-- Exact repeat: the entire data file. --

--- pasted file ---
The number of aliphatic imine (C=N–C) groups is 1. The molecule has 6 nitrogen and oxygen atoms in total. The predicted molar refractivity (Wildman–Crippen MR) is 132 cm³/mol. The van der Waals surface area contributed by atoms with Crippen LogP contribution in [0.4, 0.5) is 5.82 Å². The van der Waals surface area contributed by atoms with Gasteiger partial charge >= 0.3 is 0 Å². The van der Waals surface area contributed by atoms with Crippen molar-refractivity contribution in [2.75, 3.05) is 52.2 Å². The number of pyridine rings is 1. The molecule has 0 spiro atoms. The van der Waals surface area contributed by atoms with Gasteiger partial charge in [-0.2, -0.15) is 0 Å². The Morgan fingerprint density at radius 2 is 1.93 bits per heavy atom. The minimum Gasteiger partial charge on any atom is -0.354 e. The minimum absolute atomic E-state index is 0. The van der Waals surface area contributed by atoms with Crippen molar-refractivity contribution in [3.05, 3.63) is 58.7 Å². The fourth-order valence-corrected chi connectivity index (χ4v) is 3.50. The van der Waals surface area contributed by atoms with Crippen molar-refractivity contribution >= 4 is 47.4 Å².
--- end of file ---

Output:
The number of aliphatic imine (C=N–C) groups is 1. The molecule has 6 nitrogen and oxygen atoms in total. The predicted molar refractivity (Wildman–Crippen MR) is 132 cm³/mol. The van der Waals surface area contributed by atoms with Crippen LogP contribution in [0.4, 0.5) is 5.82 Å². The van der Waals surface area contributed by atoms with Gasteiger partial charge >= 0.3 is 0 Å². The van der Waals surface area contributed by atoms with Crippen molar-refractivity contribution in [2.75, 3.05) is 52.2 Å². The number of pyridine rings is 1. The molecule has 0 spiro atoms. The van der Waals surface area contributed by atoms with Gasteiger partial charge in [-0.2, -0.15) is 0 Å². The Morgan fingerprint density at radius 2 is 1.93 bits per heavy atom. The minimum Gasteiger partial charge on any atom is -0.354 e. The minimum absolute atomic E-state index is 0. The van der Waals surface area contributed by atoms with Crippen molar-refractivity contribution in [3.05, 3.63) is 58.7 Å². The fourth-order valence-corrected chi connectivity index (χ4v) is 3.50. The van der Waals surface area contributed by atoms with Crippen molar-refractivity contribution >= 4 is 47.4 Å².